St. Paul City Council Introduces Labor Standards Enforcement And Education Division In Preparation For Minimum Wage Rollout 


By Mai Chong Xiong






The St. Paul City Council recently introduced an administrative ordinance in preparation for the first minimum wage increase to be effective on January 1, 2020. The ordinance creates a new Labor Standards Enforcement and Education Division within the Human Rights and Equal Economic Opportunity (HREEO) department to implement both Minimum Wage and Earned Sick and Safe Time. Key components of the ordinance include:

  • An online portal for the public to access information about Labor Standards laws in the city
  • Strong partnerships with businesses and community agencies for effective outreach and implementation
  • Annual study to review the impacts of Labor Standards policies such as Minimum Wage and Earned Sick and Safe Time
  • An advisory committee that will support the implementation and outreach of Minimum Wage and Earned Sick and Safe Time, review and make recommendations regarding current and future labor standards policies and practices

Sponsors of the administrative ordinance include Councilmembers Dai Thao, Rebecca Noecker, and Jane Prince. All three council members have continuously voiced support for raising the minimum wage and the desire to ensure a successful rollout.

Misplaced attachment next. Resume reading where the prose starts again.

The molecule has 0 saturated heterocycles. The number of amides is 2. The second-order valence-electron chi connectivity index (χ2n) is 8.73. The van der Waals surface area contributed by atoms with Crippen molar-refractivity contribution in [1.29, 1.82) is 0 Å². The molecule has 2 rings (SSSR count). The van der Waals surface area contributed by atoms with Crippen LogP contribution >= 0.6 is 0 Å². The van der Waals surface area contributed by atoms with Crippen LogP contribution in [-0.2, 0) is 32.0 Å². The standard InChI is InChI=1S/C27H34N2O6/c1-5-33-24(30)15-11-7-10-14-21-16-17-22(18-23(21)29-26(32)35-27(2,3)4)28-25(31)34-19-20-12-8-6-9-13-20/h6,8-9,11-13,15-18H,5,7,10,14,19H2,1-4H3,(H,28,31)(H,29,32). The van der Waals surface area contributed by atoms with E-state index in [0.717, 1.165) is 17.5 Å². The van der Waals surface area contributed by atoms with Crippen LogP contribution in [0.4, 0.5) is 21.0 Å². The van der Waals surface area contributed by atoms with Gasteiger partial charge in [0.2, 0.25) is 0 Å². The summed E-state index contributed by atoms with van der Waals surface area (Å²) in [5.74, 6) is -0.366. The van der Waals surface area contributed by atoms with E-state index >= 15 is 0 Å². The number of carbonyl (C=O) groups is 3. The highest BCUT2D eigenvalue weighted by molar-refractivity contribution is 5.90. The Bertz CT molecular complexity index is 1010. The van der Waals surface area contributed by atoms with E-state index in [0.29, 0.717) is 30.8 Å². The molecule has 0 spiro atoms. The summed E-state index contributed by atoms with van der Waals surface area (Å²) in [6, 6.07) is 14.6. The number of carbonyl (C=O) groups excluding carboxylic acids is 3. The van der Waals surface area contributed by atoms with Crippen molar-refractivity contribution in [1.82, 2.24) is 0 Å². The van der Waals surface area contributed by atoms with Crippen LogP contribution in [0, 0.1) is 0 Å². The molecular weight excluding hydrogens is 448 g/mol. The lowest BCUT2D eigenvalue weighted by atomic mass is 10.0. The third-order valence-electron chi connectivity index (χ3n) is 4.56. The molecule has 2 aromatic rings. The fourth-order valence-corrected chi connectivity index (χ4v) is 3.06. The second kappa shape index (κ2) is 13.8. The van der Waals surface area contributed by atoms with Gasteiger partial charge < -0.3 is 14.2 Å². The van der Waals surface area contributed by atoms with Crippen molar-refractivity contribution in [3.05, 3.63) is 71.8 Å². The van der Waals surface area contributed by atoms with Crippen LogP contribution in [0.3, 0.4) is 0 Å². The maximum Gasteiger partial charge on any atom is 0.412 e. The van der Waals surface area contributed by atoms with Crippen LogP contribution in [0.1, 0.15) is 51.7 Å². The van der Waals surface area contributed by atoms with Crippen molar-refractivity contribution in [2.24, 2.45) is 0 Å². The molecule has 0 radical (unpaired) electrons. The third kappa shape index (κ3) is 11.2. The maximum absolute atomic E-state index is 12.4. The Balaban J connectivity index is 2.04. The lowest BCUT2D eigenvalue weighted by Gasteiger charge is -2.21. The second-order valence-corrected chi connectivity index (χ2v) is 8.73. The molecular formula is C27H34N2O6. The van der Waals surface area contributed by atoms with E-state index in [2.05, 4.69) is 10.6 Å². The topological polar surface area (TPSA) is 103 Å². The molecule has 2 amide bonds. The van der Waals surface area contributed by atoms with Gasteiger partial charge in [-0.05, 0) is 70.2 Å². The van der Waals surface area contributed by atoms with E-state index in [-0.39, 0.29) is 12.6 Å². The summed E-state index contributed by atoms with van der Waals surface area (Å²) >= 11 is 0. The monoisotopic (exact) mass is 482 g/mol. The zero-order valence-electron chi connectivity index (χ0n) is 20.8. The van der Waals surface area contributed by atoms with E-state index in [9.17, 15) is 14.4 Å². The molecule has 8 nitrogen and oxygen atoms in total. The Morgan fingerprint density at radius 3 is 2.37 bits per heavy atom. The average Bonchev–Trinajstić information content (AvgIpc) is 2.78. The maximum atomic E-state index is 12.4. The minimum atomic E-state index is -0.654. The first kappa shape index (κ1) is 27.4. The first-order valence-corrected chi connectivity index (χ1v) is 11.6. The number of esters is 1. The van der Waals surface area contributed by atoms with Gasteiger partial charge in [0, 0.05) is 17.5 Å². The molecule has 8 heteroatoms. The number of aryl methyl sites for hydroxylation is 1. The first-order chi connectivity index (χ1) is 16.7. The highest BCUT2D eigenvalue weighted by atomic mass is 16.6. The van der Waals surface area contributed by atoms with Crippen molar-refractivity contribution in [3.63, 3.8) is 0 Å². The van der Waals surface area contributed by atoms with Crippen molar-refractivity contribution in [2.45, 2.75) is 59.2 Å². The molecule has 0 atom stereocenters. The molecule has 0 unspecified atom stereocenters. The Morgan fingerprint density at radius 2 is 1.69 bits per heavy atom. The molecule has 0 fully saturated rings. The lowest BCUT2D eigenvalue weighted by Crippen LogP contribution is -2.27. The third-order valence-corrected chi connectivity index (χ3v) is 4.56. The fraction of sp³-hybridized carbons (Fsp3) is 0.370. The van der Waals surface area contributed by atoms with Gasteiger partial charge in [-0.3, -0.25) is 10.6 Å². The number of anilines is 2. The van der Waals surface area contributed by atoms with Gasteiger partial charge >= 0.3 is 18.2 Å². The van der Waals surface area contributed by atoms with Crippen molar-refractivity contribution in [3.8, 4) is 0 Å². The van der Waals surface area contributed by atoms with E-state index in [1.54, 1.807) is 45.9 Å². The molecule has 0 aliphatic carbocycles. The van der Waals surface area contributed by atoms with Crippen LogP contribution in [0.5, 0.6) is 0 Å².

“I’m proud of the work we have done to raise the labor standards in the City. In order for us to have long term success, we need strong business and community partnerships to make this work, and the creation of an advisory committee will help us do that. They will meet with staff regularly on the rollout and provide support for broader and greater outreach and education,” said Councilmember Thao.

Councilmember Prince added, “It is not enough to adopt ordinances to improve the lives of workers, we need to ensure that businesses and employees are well informed about their rights and obligations. By our actions here, the city is establishing guidelines for an effective rollout.”

“It’s also critical that we have adequate staff to ensure all employers and employees are educated about the changes in law and that all complaints are investigated thoroughly and fairly,” said Councilmember Noecker.

The ordinance was drafted in partnership with labor, community and business representatives.